Our discussions on the importance of advocacy centered on protests and the intelligent usage of our social media platforms, which were increasingly emphasized along with the addition of newer and more effective ways to advocate, such as personally calling congressional representatives. Although it may stir feelings of doubt and uncertainty, explaining the importance of a certain piece of legislation and its effects on Armenia and Artsakh to a member of Congress does make an impact. They are human after all. 

The legislation in question specifically refers to granting much-needed humanitarian aid to Artsakh and Armenia. The former is heavily dependent on the good-natured will of others, as the humanitarian crises can worsen with the passing days. The main focus of the ANCA is to ensure the rehabilitation of refugees on their indigenous lands, water security and medical assistance, among many other needs. Another important piece of legislation concerning Armenians today is the removal of the Section 907 waiver, which grants unfiltered US military assistance to Azerbaijan under the guise of creating a bulwark against Iran. Instead, surveillance weaponry and other resources which were intended to protect Azerbaijan’s borders against drug smuggling are allocated to the destructive and genocidal capabilities fostered by the Aliyev regime, the inverse effects of which are being paid by thousands of innocent civilians, whose sole crime is living with their identityon their ancestral and rightful land. 

With this in mind, the battle for the Armenian nation is one that is yet to restif it ever can. I encourage all readers to harvest the fruits of advocacy presented by the ANCA, which tirelessly works to ensure that our borders and our people across the sea are secure against the colonial intentions of our neighbors. Keeping our unnamed brother on the frontline in mind (who is representative of both several thousand brave men and women, and also a multi-generational struggle), let us in the diaspora, those with a voice and with the ability to make a change, not fall behind and become a bystander in the suffering of our brothers and sisters in the homeland. Take action. Become a Rapid Responder. Stay updated on ongoings. And above all, never lose your faith for a free, independent and united Armenia.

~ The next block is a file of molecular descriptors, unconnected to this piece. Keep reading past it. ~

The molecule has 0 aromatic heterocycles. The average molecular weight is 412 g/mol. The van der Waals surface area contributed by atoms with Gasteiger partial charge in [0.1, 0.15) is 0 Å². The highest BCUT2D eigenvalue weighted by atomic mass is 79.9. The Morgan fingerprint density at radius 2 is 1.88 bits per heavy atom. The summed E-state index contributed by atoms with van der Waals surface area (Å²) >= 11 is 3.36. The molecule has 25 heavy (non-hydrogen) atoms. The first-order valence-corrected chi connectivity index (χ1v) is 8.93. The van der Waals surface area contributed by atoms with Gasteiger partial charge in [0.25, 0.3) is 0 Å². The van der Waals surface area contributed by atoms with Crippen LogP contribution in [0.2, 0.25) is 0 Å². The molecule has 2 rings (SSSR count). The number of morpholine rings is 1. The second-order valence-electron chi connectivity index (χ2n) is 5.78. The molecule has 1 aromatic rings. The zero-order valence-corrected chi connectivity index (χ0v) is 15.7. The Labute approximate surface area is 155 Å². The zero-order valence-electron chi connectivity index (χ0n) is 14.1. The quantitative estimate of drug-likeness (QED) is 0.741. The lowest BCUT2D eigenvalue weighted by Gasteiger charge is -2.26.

Author’s note: If you were inspired by my experiences and are of age, I highly encourage you to take part in the ANCA Leo Sarkisian Internship and other programs and opportunities offered by the ANCA that give participants the tools to effectively advance the Armenian Cause on the federal, state and local level.

ANCA LSI participants and ANCA staff
Nareg Kassardjian

Nareg Kassardjian

Nareg Kassardjian is a senior at Cliffside Park High School in New Jersey. He chairs the debate and multicultural clubs at his high school. He is also an member of the National Honor Society. Nareg is also a published author, having received recognition from the US President, State Senators, and Congressmen for his contributions to “The Class of Covid-19: the Second Wave.” Currently, Nareg spends his weekends in the halls of Sts. Vartanantz in Ridgefield, New Jersey, where he holds various positions within the Nareg Armenian School, the Homenetmen Scouting Organization, the Sunday School and the church itself. Nareg is also a member of the AYF New Jersey "Arsen" Chapter. He is optimistic for his future and has an unwavering faith to pursue greater leaps for his community and culture.
Nareg Kassardjian